Removing lower branches from some of the trees could help reduce the need for golfers to spend time searching for their balls off the fairways. This could help improve the pace of play on the course, Brooks said.
Asked about some of the more interesting holes on the course, he said number 17 is "a great hole," which features a dogleg and a pond at the elbow. It's one of ten par-four holes.
Number 12 is "an interesting lay-up par-four dogleg," Brooks added. "You need to pick the right club off the tee."
If your tee shot goes too far, you will get in some trouble, but if you can land on the fairway at the elbow, you can end up in a nice position for a clear shot to the green.
Everything is covered with a deep blanket of snow right now. Brooks is hopeful the course will be in good shape when the snow melts.
"A key is have the ground frozen before the snow arrives," he said. "That's what happened, so the heavy amount of snow should be a plus."
When the course opens, it will have 15-16 employees, who will mostly be seasonal workers. Brooks will be the general manager/superintendent.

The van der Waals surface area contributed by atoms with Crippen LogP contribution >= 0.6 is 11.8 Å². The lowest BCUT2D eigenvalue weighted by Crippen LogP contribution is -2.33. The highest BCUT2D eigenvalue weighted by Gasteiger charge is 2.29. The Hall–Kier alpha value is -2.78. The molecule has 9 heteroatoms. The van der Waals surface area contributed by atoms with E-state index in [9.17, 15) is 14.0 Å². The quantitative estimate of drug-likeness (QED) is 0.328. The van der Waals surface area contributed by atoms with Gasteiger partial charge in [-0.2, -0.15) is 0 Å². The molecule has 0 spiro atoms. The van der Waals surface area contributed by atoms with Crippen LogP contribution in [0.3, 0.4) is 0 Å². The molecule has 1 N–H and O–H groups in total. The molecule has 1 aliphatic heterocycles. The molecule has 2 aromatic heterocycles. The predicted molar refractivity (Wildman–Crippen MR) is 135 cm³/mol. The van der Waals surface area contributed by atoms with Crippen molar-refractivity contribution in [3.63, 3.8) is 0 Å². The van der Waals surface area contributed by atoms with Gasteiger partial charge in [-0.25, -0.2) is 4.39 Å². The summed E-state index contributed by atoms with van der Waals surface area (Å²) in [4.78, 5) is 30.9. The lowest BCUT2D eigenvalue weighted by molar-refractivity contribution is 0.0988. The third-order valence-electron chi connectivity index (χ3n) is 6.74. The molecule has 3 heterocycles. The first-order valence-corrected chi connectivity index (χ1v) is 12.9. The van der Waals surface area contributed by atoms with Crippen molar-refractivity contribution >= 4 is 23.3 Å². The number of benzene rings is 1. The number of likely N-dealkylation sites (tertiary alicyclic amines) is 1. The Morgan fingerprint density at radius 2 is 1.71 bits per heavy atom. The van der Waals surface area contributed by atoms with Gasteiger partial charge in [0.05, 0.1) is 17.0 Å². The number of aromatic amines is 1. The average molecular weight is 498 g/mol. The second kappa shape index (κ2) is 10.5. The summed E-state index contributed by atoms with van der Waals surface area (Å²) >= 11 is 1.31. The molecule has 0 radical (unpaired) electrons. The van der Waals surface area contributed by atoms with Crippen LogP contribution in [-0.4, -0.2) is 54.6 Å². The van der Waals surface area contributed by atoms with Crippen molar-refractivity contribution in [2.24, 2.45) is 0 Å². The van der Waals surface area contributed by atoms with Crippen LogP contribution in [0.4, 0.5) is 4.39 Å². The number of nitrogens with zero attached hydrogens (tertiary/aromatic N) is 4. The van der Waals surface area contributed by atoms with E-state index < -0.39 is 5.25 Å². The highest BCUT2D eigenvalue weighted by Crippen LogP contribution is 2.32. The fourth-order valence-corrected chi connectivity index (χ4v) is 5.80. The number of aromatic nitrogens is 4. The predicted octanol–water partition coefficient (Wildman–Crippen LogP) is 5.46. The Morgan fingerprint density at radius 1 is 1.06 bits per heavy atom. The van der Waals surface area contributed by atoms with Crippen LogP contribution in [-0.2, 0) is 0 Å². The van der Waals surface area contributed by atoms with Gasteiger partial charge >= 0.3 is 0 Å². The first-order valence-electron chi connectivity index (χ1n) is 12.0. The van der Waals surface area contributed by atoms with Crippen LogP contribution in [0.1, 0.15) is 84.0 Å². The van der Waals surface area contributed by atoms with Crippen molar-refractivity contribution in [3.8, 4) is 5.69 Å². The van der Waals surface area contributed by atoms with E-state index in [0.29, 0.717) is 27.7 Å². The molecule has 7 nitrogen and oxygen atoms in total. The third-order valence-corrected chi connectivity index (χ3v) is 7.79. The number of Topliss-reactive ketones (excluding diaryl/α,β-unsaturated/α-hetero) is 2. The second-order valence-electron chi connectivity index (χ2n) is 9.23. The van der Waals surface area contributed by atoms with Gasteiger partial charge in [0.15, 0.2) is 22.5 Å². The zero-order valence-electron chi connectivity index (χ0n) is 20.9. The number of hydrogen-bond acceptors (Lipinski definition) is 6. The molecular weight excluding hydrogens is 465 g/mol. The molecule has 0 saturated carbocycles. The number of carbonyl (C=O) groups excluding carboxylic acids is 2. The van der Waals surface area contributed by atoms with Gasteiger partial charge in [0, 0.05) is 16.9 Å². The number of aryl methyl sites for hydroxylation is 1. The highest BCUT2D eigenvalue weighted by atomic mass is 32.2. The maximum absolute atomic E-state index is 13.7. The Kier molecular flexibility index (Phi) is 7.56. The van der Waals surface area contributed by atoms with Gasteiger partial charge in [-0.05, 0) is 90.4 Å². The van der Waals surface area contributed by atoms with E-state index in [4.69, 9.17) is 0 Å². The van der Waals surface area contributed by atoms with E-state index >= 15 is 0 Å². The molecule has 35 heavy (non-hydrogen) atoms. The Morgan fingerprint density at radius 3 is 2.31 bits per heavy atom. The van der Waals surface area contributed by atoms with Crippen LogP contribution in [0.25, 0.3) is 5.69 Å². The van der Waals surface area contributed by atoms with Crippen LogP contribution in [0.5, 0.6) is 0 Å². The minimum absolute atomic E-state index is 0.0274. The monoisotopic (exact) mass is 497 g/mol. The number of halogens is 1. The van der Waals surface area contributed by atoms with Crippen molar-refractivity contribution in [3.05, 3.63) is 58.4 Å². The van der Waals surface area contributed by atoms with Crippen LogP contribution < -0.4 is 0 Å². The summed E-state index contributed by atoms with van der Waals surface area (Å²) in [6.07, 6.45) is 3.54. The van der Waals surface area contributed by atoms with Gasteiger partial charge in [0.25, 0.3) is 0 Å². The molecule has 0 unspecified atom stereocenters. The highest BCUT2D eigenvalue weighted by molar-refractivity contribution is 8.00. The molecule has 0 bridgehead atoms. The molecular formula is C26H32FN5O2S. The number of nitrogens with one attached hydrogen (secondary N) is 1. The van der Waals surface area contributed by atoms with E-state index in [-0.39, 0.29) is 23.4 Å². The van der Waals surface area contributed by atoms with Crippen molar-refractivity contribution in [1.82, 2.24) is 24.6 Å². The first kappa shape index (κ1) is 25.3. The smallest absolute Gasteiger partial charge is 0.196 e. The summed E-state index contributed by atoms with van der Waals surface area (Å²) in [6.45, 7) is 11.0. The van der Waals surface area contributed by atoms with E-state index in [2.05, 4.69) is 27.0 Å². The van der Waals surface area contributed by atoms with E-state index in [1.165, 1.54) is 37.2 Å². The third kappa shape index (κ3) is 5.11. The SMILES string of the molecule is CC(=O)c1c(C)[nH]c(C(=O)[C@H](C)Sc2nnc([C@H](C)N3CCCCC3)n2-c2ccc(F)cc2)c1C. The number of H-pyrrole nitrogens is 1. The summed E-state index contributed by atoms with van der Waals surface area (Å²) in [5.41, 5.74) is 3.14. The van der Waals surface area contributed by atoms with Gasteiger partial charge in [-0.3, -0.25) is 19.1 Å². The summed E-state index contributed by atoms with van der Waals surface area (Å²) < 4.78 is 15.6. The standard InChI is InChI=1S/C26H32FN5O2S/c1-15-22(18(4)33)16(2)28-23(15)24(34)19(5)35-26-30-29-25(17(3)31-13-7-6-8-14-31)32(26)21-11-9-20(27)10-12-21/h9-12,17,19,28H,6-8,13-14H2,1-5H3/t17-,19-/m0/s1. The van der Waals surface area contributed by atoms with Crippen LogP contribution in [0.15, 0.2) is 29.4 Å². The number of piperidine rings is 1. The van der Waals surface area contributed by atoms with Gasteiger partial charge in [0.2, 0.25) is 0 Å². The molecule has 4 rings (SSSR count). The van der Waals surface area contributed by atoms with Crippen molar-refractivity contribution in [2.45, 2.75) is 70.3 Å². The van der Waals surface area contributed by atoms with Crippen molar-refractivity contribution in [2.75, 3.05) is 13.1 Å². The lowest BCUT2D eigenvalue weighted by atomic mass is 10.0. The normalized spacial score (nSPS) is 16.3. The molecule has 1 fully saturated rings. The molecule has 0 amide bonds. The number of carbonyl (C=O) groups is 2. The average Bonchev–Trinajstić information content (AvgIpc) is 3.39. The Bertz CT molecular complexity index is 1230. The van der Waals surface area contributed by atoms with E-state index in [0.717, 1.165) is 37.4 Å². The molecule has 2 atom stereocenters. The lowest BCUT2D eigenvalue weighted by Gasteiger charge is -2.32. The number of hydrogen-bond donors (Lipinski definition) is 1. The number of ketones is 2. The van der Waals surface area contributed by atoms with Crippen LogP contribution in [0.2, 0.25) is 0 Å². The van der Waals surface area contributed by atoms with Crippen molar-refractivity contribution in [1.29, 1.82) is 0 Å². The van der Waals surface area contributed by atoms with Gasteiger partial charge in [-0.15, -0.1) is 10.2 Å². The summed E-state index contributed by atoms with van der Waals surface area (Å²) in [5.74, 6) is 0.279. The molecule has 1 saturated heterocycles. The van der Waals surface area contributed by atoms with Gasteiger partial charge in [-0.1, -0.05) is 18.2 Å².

He has plenty of experience. After graduating from St. Cloud Tech High School in 1981, he spent two years at a vocational technical school in Anoka learning turf grass management. His first job after that was assistant golf course superintendent at Brookview Golf Course in Golden Valley.
He was there until 1985, when he took a job overseeing construction of Rum River Hills Golf Course in Anoka.
Brooks and Amy moved to Buffalo in 1990, when Brooks took a job overseeing construction of Albion Ridges Golf Course. The former farm field went from "dirt to turf" in two years and opened in 1992.
Six years later, nine more holes were added to make Albion Ridges a 27-hole course.
Brooks probably would have stayed as general manager at Albion longer, but "my goal-slash-dream since I was 18 was to own my own golf course," he said.
He mentioned his mother had taught him how to play golf when he was seven years old. She had played on a high school golf team in Pipestone.